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Page:The White House Cook Book.djvu/641

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crossed ; the old custom of crossing them was in obedience to an an- cient religious formula. The servant should offer everything at the left of the guest, that the guest may be at liberty to use the right hand. If one has been given a napkin ring, it is necessary to fold one's nap- kin and use the ring ; otherwise the napkin should be left unfolded. One's teeth are not to be picked at table; but if it is impossible to hinder it, it should be done behind the napkin. One may pick a bone at the table, but, as with corn, only one hand is allowed to touch it ; yet one can easily get enough from it with knife and fork, which is certainly the more elegant way of doing; and to take her teeth to it gives a lady the look of caring a little too much for the pleasures of the table ; one is, however, on no account to suck one 's finger after it.

Whenever there is any doubt as to the best way to do a thing, it is wise to follow that which is the most rational, and that will almost invariably be found to be proper etiquette. To be at ease is a great step towards enjoying your own dinner, and making yourself agree- able to the company. There is reason for everything in polite usage ; thus the reason why one does not blow a thing to cool it, is not only that it is an inelegant and vulgar action intrinsically, but because it may be offensive to others cannot help being so, indeed; and it, moreover implies, haste, which, whether from greediness or a desire to get away, is equally objectionable. Everything else may be as easily traced to its origin in the fit and becoming.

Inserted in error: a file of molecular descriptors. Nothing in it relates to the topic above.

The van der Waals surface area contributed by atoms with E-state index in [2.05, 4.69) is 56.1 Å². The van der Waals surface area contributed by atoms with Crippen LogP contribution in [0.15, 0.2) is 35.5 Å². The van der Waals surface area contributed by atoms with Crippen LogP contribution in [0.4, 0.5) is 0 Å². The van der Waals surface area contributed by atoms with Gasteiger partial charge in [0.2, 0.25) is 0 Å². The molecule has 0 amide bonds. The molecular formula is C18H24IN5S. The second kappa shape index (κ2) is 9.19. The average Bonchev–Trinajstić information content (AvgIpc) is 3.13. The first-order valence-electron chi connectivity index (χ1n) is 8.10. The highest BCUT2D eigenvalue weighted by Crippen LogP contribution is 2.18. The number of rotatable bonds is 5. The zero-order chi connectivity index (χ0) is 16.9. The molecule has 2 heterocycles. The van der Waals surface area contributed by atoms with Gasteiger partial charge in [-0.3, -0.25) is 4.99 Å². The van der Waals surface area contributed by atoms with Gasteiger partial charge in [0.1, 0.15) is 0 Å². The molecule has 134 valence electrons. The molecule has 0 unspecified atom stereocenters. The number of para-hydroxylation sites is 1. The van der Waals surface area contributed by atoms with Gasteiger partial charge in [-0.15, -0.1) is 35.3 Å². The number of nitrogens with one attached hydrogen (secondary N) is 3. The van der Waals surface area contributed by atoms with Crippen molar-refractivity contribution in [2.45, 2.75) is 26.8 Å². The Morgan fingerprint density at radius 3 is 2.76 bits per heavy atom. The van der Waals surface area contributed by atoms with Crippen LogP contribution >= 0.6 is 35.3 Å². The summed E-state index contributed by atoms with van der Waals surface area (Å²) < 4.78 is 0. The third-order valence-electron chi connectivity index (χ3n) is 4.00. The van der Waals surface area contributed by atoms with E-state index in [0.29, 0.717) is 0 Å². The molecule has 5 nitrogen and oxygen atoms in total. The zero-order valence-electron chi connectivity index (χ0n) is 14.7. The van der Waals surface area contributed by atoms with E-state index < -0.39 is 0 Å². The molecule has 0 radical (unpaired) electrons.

If, to conclude, one seats one's self properly at table and takes reason into account, one will do tolerably well. One must not pull one's chair too closely to the table, for the natural result of that is the inability to use one's knife and fork without inconveniencing one's neighbor; the elbows are to be held well in and close to one's side, which cannot be done if the chair is too near the board. One must not lie or lean along the table, nor rest one 's arms upon it. Nor is one to touch any of the dishes ; if a member of the family, one can exercise all the duties of hospitality through servants, and wherever there are servants, neither family nor guests are to pass or help from any dish. Finally, when rising from your chair leave it where it stands.

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